Earlier this month, a 9-year-old boy wrote a letter to Kansas City police asking whether a 10-year-old boy who found $10,000 in a hotel room last year got to keep the cash.
“I read an article in school,” the Massachusetts boy wrote about the article first published in The Star. “The article made me think about who might find money and keep it.”
It was the second student letter received by Kansas City police in recent months about the treasure-finding lad, Tyler Schaefer, who stumbled upon the neatly stacked bills, still in money wrappers, in a hotel drawer last May 25. An article about the discovery is posted on an educational website as part of a critical-thinking exercise.
“What would you do if you found $10,000?” the website asks students in a question that generated more than 1,000 responses. “Would you give it to police?”
Many of the students who posted answers online said they would have kept the cash, or at least part of it. But Tyler and his father, Cody Schaefer, of South Dakota, immediately handed all the loot to two uniformed off-duty officers working at the hotel, who filed a police report.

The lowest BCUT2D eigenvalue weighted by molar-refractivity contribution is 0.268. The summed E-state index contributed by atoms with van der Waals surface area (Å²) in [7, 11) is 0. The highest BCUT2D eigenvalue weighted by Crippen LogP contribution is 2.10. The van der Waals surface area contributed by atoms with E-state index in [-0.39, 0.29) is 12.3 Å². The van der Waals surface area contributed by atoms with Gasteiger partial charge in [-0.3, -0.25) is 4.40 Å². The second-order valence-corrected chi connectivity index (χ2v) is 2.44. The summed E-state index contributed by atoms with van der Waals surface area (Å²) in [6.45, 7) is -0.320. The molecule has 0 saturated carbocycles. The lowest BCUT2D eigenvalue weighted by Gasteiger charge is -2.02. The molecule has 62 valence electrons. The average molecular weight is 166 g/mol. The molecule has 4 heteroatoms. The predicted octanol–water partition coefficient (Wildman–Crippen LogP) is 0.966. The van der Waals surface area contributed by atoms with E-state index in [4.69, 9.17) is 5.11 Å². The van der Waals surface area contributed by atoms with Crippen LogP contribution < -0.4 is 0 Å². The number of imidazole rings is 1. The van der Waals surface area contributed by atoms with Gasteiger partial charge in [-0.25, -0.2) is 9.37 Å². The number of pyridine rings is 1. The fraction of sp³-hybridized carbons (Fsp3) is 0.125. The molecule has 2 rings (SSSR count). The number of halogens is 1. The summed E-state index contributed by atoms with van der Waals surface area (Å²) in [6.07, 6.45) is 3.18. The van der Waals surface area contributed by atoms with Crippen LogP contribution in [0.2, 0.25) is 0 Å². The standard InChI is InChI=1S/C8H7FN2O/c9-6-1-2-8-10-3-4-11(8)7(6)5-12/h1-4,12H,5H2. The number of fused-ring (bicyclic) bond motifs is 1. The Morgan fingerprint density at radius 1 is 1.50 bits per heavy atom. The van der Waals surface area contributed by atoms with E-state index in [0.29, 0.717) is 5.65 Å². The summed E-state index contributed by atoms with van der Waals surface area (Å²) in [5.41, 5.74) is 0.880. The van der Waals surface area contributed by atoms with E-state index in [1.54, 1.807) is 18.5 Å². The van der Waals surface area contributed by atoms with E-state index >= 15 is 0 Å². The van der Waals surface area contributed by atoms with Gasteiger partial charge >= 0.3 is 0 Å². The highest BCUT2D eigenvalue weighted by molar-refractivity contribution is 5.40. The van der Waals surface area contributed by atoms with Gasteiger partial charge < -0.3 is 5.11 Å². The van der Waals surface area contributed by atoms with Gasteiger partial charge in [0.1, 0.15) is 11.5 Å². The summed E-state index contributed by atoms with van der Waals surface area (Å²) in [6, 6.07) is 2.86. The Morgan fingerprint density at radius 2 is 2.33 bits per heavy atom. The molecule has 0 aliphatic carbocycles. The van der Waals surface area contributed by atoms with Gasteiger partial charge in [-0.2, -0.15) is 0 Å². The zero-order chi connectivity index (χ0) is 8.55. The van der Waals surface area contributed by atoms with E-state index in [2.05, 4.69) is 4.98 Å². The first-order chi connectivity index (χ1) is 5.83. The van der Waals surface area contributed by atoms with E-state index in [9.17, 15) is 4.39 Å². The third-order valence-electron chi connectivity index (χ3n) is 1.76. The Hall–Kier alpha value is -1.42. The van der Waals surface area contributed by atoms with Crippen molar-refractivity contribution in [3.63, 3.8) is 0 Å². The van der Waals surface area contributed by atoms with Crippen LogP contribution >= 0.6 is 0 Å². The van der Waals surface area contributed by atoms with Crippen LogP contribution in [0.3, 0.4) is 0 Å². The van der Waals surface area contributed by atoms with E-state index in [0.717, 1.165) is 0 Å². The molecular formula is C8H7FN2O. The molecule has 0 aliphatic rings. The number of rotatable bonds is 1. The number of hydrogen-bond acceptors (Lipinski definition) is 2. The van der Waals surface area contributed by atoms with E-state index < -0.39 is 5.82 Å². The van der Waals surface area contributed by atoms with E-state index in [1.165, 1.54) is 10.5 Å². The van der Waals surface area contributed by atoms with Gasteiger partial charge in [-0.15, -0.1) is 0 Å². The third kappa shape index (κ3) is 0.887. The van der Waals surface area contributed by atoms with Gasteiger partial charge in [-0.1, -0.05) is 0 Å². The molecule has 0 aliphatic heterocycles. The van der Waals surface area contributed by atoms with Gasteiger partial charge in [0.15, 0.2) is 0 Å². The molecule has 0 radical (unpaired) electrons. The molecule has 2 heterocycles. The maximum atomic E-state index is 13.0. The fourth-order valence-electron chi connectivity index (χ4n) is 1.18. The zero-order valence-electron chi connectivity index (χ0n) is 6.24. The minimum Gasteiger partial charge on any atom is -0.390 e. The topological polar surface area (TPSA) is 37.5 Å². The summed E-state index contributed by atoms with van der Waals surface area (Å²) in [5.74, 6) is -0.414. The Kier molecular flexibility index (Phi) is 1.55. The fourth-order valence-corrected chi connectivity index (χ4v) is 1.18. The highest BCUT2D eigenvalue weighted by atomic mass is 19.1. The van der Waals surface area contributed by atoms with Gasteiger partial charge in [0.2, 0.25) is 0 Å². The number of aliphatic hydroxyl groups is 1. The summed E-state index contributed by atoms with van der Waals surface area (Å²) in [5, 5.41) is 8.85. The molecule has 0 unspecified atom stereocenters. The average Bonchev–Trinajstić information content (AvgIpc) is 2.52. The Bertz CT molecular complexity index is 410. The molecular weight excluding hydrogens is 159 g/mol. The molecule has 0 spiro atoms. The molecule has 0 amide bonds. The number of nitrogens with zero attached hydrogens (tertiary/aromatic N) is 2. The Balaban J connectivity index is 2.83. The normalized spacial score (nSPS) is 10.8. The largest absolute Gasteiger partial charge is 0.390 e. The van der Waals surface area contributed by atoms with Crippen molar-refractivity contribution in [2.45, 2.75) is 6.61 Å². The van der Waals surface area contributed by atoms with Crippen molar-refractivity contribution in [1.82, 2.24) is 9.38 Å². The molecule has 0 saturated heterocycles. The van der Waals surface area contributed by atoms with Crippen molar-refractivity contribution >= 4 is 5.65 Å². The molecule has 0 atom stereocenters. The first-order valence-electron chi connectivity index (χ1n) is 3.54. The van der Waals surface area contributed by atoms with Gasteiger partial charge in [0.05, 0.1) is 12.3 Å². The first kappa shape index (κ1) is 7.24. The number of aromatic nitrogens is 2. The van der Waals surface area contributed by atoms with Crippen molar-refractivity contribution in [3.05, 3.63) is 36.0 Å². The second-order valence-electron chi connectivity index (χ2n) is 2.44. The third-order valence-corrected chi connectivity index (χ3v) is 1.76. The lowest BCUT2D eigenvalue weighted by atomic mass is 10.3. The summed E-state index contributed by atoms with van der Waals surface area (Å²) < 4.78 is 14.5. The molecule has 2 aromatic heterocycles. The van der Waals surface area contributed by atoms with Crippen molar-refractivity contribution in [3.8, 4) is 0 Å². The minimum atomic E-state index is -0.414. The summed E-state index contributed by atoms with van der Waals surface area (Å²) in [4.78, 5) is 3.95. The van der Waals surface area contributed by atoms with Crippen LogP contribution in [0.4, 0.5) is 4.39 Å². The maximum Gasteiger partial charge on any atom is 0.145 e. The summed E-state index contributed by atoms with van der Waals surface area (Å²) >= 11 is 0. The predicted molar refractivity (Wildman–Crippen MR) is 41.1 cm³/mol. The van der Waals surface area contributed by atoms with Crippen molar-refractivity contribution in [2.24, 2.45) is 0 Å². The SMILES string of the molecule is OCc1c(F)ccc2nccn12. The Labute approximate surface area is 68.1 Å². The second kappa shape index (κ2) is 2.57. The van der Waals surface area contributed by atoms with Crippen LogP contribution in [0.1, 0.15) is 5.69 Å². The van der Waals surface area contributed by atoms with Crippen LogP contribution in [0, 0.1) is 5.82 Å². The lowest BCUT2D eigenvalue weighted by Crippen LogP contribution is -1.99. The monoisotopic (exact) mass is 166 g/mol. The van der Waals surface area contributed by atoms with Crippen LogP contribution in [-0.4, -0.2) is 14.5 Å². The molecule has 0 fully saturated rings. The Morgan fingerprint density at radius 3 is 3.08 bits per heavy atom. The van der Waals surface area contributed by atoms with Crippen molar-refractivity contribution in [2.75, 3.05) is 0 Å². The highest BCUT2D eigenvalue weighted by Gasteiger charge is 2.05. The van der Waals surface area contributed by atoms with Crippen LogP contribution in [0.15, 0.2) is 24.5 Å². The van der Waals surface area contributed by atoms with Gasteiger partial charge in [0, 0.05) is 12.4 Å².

Nearly a year later, the Police Department is still storing the money, per state law. If an owner is not identified after four more years, the department will give the cash to the state treasurer’s office, which will keep it in a trust forever if an owner doesn’t step forward.
A Missouri law written in 1939 outlines the steps finders must take to claim lost cash, including filing an affidavit with a state court judge within 10 days, physically posting a list describing the money on the courthouse door and at four other public places within the city and publishing ads in a local newspaper for three consecutive weeks.
Tyler and his father missed the 10-day deadline and didn’t tack posters around town. But they did immediately notify authorities in a selfless act that made national news headlines — generating a much larger audience than any local posters could.
Although they appeared to have met the spirit of the law, they did not meet its letter. Experts say the honest pair won’t get the cash.
Cody Schaefer said Tuesday that he had trouble understanding Missouri’s legalese. He approached a lawyer for help but was told he needed to put up a $1,000 retainer, which he didn’t have.
Police Capt. Tye Grant said the boy deserves the money.
“We wish the law allowed us to give it back to him.”